CHARLESTON, W.Va. -- When she was young, Joyce Grow's mother would go out shopping on Christmas Eve every year -- even if she didn't have any gifts left to buy.
"She would just go out and walk around, look at the people, take it all in," she said Monday, the day before Christmas Eve, while browsing the clothing at Charlie Boutique on Bridge Road.
Now, in that spirit, Grow always puts off some of her shopping until the last minute. She's not a procrastinator; she likes it better that way.
"It feels more Christmas-y if you shop now," she said. "It's the last day to actually get out and buy things, to see the hustle and bustle."
Grow wasn't the only person who, for one reason or another, was still out doing Christmas shopping Monday, the day before Christmas Eve. The Bridge Road shops were bustling -- the parking lots were crowded and the stores and restaurants full of patrons and busy employees.
"This week has been really busy," said Bobbi Skaff, the owner of Charlie's. "But this whole month has really been busy. I think because of the late Thanksgiving and the shorter shopping season."
Charleston's other shopping spots have been busy too, but the shopping on Bridge Road, in Charleston's South Hills neighborhood, is its own breed: the shops are locally-owned, small businesses, the goods are unique, the parking is sparse.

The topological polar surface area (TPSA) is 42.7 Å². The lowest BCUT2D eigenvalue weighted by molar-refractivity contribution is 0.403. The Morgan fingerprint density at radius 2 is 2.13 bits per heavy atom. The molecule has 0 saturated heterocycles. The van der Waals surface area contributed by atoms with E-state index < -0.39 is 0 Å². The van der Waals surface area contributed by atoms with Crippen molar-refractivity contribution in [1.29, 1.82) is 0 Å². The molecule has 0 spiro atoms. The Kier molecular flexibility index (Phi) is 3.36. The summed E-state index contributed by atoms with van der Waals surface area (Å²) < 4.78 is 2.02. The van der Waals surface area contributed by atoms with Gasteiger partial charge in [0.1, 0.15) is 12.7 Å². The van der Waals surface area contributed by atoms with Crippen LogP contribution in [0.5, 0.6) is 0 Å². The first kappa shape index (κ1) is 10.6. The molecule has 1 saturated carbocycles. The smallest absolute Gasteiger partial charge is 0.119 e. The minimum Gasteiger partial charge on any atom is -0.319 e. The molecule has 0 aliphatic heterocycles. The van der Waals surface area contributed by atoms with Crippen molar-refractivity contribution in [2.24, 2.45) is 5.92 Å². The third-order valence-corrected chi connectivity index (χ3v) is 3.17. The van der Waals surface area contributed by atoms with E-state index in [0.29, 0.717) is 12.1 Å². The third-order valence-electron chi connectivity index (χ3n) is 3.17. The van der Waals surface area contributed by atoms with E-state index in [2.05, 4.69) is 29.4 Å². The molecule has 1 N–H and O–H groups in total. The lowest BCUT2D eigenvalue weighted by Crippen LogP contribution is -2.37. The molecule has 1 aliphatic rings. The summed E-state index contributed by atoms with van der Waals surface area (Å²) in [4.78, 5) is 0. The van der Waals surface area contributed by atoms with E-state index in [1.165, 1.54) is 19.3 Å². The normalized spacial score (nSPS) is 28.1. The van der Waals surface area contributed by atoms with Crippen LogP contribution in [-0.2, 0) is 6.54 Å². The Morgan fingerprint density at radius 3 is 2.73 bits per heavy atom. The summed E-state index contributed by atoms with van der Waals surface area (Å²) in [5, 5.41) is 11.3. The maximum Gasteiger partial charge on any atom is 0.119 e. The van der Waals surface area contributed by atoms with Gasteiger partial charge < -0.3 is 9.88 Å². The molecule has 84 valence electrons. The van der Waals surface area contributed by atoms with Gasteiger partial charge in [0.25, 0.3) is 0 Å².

Emily Yarid Couch, owner of Yarid's, across the street from Charlie's, said that works both against the shops, and in their favor.
"You really have to make a concerted effort if you want to shop local," she said Monday. "It's so easy to shop online now, with free shipping and everything, that you really have to go out of your way to shop local. But our people do, and we appreciate that."
Korey Walkeck, a sales associate at the Kelley's store on Bridge Road, said that his store's most appealing features might be the ones that the Internet or big box stores can't replicate.
"We don't have a customer service department, we just do all of our business that way," he said. "There are a lot of people who don't want to deal with the mall, just because it's the mall. And they come to us."